New Delhi: Incitement of violence cannot be the sole criterion for determining hate speech, the Law Commission said on Friday, recommending that efforts to create hatred and fear should also be brought under its ambit.
Even a speech that does not incite violence has the potential of marginalising a section of the society, it asserted while seeking enhanced penal provisions to check hate speech.
In the report 'Hate Speech' submitted to the Law Ministry, the panel said there is a need to amend provisions of the Indian Penal Code to insert new provisions on 'prohibiting incitement to hatred' and 'causing fear, alarm, or provocation of violence in certain cases'.
"Incitement to violence cannot be the sole test for determining whether a speech amounts to hate speech or not. Even speech that does not incite violence has the potential of marginalising a certain section of the society or individual," the report said.
It pointed out that in the age of technology, the anonymity of internet allows a miscreant to easily spread false and offensive ideas. "These ideas need not always incite violence but they might perpetuate the discriminatory attitudes prevalent in the society. Thus, incitement to discrimination is also a significant factor that contributes to the identification of hate speech," it said.
But what actually constitutes a hate speech?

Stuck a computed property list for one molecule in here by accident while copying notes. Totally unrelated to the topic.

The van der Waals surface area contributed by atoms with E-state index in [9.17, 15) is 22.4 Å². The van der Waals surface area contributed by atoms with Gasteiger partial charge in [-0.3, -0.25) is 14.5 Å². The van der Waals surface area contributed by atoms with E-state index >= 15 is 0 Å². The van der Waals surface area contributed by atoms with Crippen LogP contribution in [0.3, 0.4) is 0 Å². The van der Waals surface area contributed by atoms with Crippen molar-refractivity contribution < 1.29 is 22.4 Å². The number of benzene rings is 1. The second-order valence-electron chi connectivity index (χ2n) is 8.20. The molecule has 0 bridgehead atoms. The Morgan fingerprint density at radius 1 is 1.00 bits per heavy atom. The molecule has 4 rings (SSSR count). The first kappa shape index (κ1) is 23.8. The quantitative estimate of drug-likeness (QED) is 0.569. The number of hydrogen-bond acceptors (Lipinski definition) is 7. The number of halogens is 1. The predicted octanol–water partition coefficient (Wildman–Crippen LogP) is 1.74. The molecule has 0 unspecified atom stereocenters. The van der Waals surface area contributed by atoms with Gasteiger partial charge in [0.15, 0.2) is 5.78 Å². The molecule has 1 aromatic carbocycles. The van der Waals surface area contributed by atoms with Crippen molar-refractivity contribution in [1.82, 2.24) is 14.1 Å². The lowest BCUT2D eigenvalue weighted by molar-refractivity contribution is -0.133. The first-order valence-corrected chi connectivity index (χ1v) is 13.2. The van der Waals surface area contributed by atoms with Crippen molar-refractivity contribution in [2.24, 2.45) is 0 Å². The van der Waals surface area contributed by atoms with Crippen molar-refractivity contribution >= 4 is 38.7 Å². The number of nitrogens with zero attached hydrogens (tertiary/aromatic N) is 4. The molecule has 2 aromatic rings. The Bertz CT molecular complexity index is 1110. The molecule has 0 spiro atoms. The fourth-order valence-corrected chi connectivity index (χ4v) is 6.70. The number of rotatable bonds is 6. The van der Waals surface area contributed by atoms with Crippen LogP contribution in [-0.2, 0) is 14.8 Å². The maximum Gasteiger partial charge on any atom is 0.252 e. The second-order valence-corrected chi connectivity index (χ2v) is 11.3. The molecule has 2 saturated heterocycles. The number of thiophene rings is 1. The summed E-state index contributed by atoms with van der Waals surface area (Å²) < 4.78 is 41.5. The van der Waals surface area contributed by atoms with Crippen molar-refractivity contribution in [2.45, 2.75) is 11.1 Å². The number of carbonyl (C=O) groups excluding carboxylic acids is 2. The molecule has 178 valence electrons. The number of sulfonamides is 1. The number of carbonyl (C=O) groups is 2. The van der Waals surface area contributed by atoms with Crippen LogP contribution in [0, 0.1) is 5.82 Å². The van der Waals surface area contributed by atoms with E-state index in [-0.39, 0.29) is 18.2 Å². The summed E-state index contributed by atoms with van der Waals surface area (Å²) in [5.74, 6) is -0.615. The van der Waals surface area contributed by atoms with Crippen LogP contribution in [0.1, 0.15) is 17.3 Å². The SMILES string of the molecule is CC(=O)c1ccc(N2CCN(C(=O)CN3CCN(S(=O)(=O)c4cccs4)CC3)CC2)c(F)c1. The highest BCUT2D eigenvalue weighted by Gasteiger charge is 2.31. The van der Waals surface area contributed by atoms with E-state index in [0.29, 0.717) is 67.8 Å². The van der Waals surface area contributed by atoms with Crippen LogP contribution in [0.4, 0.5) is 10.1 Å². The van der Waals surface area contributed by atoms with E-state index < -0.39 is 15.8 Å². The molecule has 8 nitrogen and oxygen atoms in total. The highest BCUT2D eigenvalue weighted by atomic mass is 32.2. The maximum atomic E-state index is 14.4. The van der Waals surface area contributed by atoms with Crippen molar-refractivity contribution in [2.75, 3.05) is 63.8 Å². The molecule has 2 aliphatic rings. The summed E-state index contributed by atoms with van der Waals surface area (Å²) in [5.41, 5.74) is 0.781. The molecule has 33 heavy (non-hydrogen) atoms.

According to the Commission, "hate speech generally is an incitement to hatred primarily against a group of persons defined in terms of race, ethnicity, gender, sexual orientation, religious belief and the like.
"Thus, hate speech is any word written or spoken, signs, visible representations within the hearing or sight of a person with the intention to cause fear or alarm, or
incitement to violence."
The Commission also submitted the Criminal Law (Amendment) Bill, 2017 along with the report recommending changes in the IPC and the Code or Criminal Procedure (CrPC).
According to the draft bill, a new section, 153C, should be inserted in the IPC to prohibit incitement to hatred. "Who ever, on grounds of religion, race, caste or
community, sex, gender identity, sexual orientation, place of birth, residence, language, disability or tribe — "a) uses gravely threatening words either spoken or
written, signs, visible representations within the hearing or sight of a person with the intention to cause, fear or alarm; or "(b) advocates hatred by words either spoken or written, signs, visible representations, that causes incitement to violence," will be punishable with imprisonment of up to two years, and fine of up to Rs 5000, or with both.
The law panel also recommended inserting section 505 A in the IPC about causing fear, alarm, or provocation of violence in certain cases.
"Whoever in public intentionally on grounds of religion, race, caste or community, sex, gender, sexual orientation, place of birth, residence, language, disability or tribe — uses words, or displays any writing, sign, or other visible representation which is gravely threatening, or derogatory; "(i) within the hearing or sight of a person, causing fear or alarm, or;
"(ii) with the intent to provoke the use of unlawful violence, against that person or another", will be punished with imprisonment of up to one year or fine up to Rs 5000, or both.
The issue was referred to it by the Supreme Court.
Published Date: Mar 25, 2017 03:22 pm | Updated Date: Mar 25, 2017 04:15 pm